In 2011, NAPABA honored Ms. Ahuja with its Women’s Leadership Award for her decades long efforts towards improving the lives of women of color in the United States and the advancement of AAPI women both as founding Executive Director of the National Asian Pacific Women’s Forum and as Executive Director of WHIAAPI.

Ms. Ahuja earned a bachelor’s degree in political science from Spelman College and a law degree from the University of Georgia.  NAPABA applauded the nomination of Ms. Ahuja and had written to all Senators voicing support for her confirmation.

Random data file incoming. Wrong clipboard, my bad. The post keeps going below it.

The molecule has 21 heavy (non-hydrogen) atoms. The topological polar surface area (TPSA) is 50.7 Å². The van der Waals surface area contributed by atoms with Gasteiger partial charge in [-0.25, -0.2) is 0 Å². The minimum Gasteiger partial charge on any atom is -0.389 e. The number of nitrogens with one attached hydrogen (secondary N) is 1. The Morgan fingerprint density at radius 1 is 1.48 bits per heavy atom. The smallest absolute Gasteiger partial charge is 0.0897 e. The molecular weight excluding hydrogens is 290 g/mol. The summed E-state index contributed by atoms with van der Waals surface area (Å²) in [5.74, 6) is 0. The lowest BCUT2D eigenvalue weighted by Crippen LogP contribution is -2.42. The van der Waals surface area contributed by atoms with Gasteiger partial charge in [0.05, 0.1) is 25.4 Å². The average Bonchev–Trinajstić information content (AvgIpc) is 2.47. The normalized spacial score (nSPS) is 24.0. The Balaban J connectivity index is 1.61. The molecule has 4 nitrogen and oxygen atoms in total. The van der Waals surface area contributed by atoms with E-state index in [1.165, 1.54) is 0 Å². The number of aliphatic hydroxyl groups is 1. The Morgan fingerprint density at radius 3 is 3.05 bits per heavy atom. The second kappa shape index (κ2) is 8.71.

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The National Asian Pacific American Bar Association (NAPABA) is the largest Asian Pacific American membership organization representing the interests of approximately 60,000 legal professionals and nearly 90 national, state, and local Asian Pacific American bar associations. NAPABA is a leader in addressing civil rights issues confronting Asian Pacific American communities. Through its national network, NAPABA provides a strong voice for increased diversity of the federal and state judiciaries, advocates for equal opportunity in the workplace, works to eliminate hate crimes and anti-immigrant sentiment, and promotes the professional development of people of color in the legal profession.